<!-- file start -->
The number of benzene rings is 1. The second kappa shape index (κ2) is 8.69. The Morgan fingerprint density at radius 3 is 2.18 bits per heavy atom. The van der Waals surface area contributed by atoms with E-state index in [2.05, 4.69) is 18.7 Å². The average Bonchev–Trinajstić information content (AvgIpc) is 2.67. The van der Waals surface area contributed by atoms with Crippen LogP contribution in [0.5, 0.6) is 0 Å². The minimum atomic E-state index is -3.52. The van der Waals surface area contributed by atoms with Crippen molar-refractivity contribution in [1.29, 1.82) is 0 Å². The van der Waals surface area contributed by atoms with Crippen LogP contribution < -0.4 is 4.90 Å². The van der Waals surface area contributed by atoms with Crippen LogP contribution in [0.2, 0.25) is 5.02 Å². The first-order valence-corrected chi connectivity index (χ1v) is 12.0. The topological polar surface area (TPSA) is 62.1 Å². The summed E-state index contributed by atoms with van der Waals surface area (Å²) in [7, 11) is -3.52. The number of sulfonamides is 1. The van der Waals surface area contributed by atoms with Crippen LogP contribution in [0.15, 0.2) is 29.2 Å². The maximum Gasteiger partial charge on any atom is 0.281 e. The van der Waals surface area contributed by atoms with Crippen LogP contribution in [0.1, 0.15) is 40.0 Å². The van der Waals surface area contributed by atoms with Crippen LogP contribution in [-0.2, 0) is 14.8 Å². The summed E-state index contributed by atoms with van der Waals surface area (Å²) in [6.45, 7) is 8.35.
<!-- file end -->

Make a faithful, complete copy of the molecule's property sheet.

The number of benzene rings is 1. The second kappa shape index (κ2) is 8.69. The Morgan fingerprint density at radius 3 is 2.18 bits per heavy atom. The van der Waals surface area contributed by atoms with E-state index in [2.05, 4.69) is 18.7 Å². The average Bonchev–Trinajstić information content (AvgIpc) is 2.67. The van der Waals surface area contributed by atoms with Crippen LogP contribution in [0.5, 0.6) is 0 Å². The minimum atomic E-state index is -3.52. The van der Waals surface area contributed by atoms with Crippen molar-refractivity contribution in [1.29, 1.82) is 0 Å². The van der Waals surface area contributed by atoms with Crippen LogP contribution < -0.4 is 4.90 Å². The van der Waals surface area contributed by atoms with Crippen LogP contribution in [0.2, 0.25) is 5.02 Å². The first-order valence-corrected chi connectivity index (χ1v) is 12.0. The topological polar surface area (TPSA) is 62.1 Å². The summed E-state index contributed by atoms with van der Waals surface area (Å²) in [7, 11) is -3.52. The number of sulfonamides is 1. The van der Waals surface area contributed by atoms with Crippen LogP contribution in [0.15, 0.2) is 29.2 Å². The maximum Gasteiger partial charge on any atom is 0.281 e. The van der Waals surface area contributed by atoms with Crippen LogP contribution in [0.1, 0.15) is 40.0 Å². The van der Waals surface area contributed by atoms with Crippen LogP contribution in [-0.2, 0) is 14.8 Å². The summed E-state index contributed by atoms with van der Waals surface area (Å²) in [6.45, 7) is 8.35.